I’m always rather cautious of major media outlets writing about trends among “young people” or telling us about whatever is hot in whatever the up-and-coming Gen-something is.
No matter how old they are, taking the behavior displayed by a select group of people and extend that to millions in the same demographic, age range, or area of the country is difficult at best. At worst, it leads to unreliable generalizations and stereotypes.
With that huge caveat, the New York Times recently posted two interesting stories about some in the “younger generations” who are pulling back on their use of high tech in favor of older ways of doing thing.
Like the New York City high school students who are embracing the Luddite philosophy.1
On a brisk recent Sunday, a band of teenagers met on the steps of Central Library on Grand Army Plaza in Brooklyn to start the weekly meeting of the Luddite Club, a high school group that promotes a lifestyle of self-liberation from social media and technology. As the dozen teens headed into Prospect Park, they hid away their iPhones — or, in the case of the most devout members, their flip phones, which some had decorated with stickers and nail polish.
Some drew in sketchbooks. Others painted with a watercolor kit. One of them closed their eyes to listen to the wind. Many read intently — the books in their satchels included Dostoevsky’s “Crime and Punishment,” Art Spiegelman’s “Maus II” and “The Consolation of Philosophy” by Boethius. The club members cite libertine writers like Hunter S. Thompson and Jack Kerouac as heroes, and they have a fondness for works condemning technology, like “Player Piano” by Kurt Vonnegut. Arthur, the bespectacled PBS aardvark, is their mascot.
It’s a good read, but I wonder how far this idea will travel. How many of these kids will continue embracing low tech after they graduate and move into new peer groups?
I suspect this is one story in a long history of high school students rejecting the commonplace of the adults around them and playing with something new. At least this is rather benign.
Then there’s another Times reporter who found some Gen-Zers who are ignoring the cameras in their hi-tech phones and “opting for point-and-shoots and blurry photos” instead.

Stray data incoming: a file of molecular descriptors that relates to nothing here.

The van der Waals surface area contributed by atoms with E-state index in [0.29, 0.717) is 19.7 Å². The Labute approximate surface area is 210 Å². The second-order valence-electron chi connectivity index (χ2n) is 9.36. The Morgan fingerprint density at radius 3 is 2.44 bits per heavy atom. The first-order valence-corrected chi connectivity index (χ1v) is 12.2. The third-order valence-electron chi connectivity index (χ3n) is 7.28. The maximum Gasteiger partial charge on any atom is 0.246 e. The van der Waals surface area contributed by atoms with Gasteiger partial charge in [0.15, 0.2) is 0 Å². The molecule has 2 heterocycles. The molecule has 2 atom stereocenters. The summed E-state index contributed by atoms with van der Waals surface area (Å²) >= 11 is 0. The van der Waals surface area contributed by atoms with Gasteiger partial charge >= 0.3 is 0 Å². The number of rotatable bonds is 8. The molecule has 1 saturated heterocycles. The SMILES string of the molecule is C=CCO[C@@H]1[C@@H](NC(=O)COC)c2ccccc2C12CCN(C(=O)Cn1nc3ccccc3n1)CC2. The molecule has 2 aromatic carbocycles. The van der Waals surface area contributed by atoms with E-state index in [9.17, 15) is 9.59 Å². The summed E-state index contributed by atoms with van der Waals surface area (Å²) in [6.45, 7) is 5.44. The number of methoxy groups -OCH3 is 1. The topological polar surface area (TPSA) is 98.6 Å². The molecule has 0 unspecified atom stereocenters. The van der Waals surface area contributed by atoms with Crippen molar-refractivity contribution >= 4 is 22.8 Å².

The cameras of Generation Z’s childhoods, seen as outdated and pointless by those who originally owned them, are in vogue again. Young people are reveling in the novelty of an old look, touting digital cameras on TikTok and sharing the photos they produce on Instagram. On TikTok, the hashtag #digitalcamera has 184 million views.
That respite is coming in part through compact point-and-shoot digital cameras, uncovered by Gen Z-ers who are digging through their parents’ junk drawers and shopping secondhand. Camera lines like the Canon Powershot and Kodak EasyShare are among their finds, popping up at parties and other social events.
I find even less to be surprised about in this article. For “influencers”, it’s all about grabbing the attention of an audience. That’s hard to do when everyone has great optics connected to camera software that can adjust for almost anything.
Instead a “vintage” stand-alone camera and slightly fuzzy, lower-res images make you stand out. I think there’s a little of that behind the big jump in the popularity of shooting with film cameras.
Again, it’s an interesting article about a relatively small group of young people who are following a different path than most of their peers. And who don’t fit the cliches we are too often fed about kids and technology.
Because, if there’s one thing I learned from my many years of teaching students in middle and high school it’s that they are all unique people, willing and capable of thinking in ways we don’t expect.
The camera at the top is one of many in Sony’s Cyber-shot line and a model my wife owned about ten years ago. If the second article is accurate, we might actually be able to sell it. If I knew in which box it’s hiding.
1. Using the term “luddite” in this case is certainly very passive when compared with the original 18th century worker groups who adopted the name in their sometimes violent fight against bringing “modern” machinery into the British textile industry.